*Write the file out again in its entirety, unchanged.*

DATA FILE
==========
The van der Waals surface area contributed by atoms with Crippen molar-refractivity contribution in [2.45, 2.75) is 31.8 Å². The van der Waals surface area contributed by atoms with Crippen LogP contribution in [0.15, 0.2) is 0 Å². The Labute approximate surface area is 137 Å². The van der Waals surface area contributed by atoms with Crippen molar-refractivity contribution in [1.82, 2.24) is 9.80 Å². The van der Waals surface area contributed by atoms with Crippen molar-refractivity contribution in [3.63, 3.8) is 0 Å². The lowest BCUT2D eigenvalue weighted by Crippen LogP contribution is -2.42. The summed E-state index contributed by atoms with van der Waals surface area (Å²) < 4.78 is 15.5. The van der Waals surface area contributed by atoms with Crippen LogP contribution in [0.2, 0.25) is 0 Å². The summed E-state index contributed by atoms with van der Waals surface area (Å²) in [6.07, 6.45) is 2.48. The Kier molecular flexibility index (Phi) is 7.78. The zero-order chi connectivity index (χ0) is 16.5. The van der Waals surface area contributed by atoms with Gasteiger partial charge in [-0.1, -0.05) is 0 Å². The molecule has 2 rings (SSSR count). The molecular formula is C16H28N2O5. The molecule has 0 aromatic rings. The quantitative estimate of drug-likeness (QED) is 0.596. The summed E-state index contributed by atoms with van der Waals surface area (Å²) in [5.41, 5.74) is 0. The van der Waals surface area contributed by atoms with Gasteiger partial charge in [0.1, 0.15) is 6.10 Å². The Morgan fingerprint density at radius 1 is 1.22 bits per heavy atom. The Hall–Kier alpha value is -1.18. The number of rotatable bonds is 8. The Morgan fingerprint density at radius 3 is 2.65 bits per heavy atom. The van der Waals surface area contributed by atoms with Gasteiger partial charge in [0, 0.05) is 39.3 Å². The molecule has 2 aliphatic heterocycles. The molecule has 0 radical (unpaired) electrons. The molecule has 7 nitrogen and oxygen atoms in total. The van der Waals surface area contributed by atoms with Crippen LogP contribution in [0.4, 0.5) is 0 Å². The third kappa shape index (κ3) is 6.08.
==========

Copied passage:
The van der Waals surface area contributed by atoms with Crippen molar-refractivity contribution in [2.45, 2.75) is 31.8 Å². The van der Waals surface area contributed by atoms with Crippen LogP contribution in [0.15, 0.2) is 0 Å². The Labute approximate surface area is 137 Å². The van der Waals surface area contributed by atoms with Crippen molar-refractivity contribution in [1.82, 2.24) is 9.80 Å². The van der Waals surface area contributed by atoms with Crippen molar-refractivity contribution in [3.63, 3.8) is 0 Å². The lowest BCUT2D eigenvalue weighted by Crippen LogP contribution is -2.42. The summed E-state index contributed by atoms with van der Waals surface area (Å²) < 4.78 is 15.5. The van der Waals surface area contributed by atoms with Crippen LogP contribution in [0.2, 0.25) is 0 Å². The summed E-state index contributed by atoms with van der Waals surface area (Å²) in [6.07, 6.45) is 2.48. The Kier molecular flexibility index (Phi) is 7.78. The zero-order chi connectivity index (χ0) is 16.5. The van der Waals surface area contributed by atoms with Gasteiger partial charge in [-0.1, -0.05) is 0 Å². The molecule has 2 rings (SSSR count). The molecular formula is C16H28N2O5. The molecule has 0 aromatic rings. The quantitative estimate of drug-likeness (QED) is 0.596. The summed E-state index contributed by atoms with van der Waals surface area (Å²) in [5.41, 5.74) is 0. The van der Waals surface area contributed by atoms with Gasteiger partial charge in [0.1, 0.15) is 6.10 Å². The Morgan fingerprint density at radius 1 is 1.22 bits per heavy atom. The Hall–Kier alpha value is -1.18. The number of rotatable bonds is 8. The Morgan fingerprint density at radius 3 is 2.65 bits per heavy atom. The van der Waals surface area contributed by atoms with Gasteiger partial charge in [0, 0.05) is 39.3 Å². The molecule has 2 aliphatic heterocycles. The molecule has 0 radical (unpaired) electrons. The molecule has 7 nitrogen and oxygen atoms in total. The van der Waals surface area contributed by atoms with Crippen LogP contribution in [0.4, 0.5) is 0 Å². The third kappa shape index (κ3) is 6.08.